Healing and Revival
"Fire and Healing"
Adolpho Clarence Valdez (**see note) was born May 9, 1896 in Lakeview, California to Joseph and Susie Valdez. They were a very unusual family. Devoutly Catholic, they had been brought up to know the power and presence of God. Their history traced back to Eugenio Valdez, a Spanish soldier who was converted under Junipero Serra a spirit-filled Franciscan priest. Father Serra converted thousands to Christ and established nine missions along the coast of California. Valdez said "My father was filled with the Spirit, and many times I found him in the barn on his knees, praying and shaking from head to foot and speaking in tongues." Valdez said the gift of speaking in tongues dated back over 150 years in his family!
The Valdez family was living in Los Angeles in 1906 when two things happened, the San Francisco earthquake and the Azusa Street Revival. The Valdez family became involved in the Azusa Street outpouring and went to meetings at every opportunity. Valdez's mother was involved in the ministry of Finis E. Yoakum and the Pisgah Mission in Los Angeles. Yoakum took the downtrodden, alcoholic, sick, and destitute and gave them the gospel, healing, and a fresh start. Although Valdez himself was attending the meetings, he was more of a spectator than a participant. The Azusa Street outpouring broke up after three years. William Durham who had been Seymour's assistant broke with Seymour and began a new work in Los Angeles. The Valdez family followed Durham and joined the new church.
At the age of 11 Valdez went to work because his father became an invalid. The responsibilities for his family fell on his young shoulders. Although he continued attending church he eventually drifted away from God. He got in with a "bad crowd" and began to lose his way. His family was praying however! When he was sixteen he went to work picking oranges. His manager was a spirit-filled man named Isaac Gay. Gay had been dying of tuberculosis when two women from Azusa prayed for him and he was healed. Gay was a constant witness, full of joy and life. One day while Valdez was up in an orange tree he came under tremendous conviction and gave his heart to Christ. Another miracle in the family was that Valdez's father was healed and he could return to work.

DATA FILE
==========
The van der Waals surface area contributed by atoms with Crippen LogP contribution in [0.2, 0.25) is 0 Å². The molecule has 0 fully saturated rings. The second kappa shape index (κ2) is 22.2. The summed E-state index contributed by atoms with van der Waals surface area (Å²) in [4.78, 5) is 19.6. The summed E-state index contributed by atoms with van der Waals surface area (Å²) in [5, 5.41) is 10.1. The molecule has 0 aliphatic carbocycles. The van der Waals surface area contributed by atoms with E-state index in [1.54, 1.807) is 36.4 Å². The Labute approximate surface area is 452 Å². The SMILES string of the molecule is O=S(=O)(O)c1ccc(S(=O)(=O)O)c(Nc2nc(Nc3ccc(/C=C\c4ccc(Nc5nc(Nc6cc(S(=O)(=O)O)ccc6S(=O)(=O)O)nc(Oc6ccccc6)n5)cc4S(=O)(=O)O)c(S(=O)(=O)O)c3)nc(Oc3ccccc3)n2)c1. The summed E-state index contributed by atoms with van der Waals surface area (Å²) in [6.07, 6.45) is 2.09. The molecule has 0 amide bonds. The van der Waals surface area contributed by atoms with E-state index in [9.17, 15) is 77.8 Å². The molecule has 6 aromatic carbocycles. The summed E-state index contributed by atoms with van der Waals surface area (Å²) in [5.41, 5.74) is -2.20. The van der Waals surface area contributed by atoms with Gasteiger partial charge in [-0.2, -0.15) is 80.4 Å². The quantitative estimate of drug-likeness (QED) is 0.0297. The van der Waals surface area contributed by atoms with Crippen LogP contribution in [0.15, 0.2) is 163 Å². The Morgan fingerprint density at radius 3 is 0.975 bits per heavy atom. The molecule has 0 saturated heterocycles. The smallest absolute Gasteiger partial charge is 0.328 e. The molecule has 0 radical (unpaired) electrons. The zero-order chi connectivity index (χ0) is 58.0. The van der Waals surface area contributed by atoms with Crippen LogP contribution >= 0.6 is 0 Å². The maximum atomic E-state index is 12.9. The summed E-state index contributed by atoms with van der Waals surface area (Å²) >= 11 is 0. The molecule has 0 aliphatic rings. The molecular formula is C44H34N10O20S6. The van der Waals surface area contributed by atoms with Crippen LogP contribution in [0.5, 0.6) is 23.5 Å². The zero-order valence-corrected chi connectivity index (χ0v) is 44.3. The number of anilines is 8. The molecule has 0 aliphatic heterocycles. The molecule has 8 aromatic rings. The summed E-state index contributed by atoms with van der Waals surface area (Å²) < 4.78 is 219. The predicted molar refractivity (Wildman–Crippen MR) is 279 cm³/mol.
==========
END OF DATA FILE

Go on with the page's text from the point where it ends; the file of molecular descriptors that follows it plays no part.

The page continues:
Valdez began preaching the gospel part-time. He often took his bicycle and rode to surrounding communities up to 33 miles away to preach. In 1913 Valdez attended the famous Arroyo Seco, California Camp meeting, which was led by Maria Woodworth-Etter. He saw people saved, filled, and miraculously healed. A man who was sitting next to Valdez had a disease, which had fused his joint, bones together. The man shook under the power of God and his bones separated and he was healed. Valdez knew he was being called into full-time ministry. Although he resisted for a while he came under such intense conviction he knew he had no other choice.
Valdez immediately had calls to do more meetings than he had time. He met a beautiful girl named Lottie, who he married. There was hardly a day that he did not hold a meeting somewhere. Lottie became pregnant and at one point Valdez was thrown in jail for holding a meeting that was disturbing the peace. His son Alfred C. Valdez, Jr. was born while he was in jail. The persecution was intensely strong against Pentecostal teaching. People were attacked and sometimes killed for preaching. In one meeting in Willow Creek, California dynamite was put under the building that Valdez was using and a mob attacked his car with pick-axes and poured sand in his gas tank.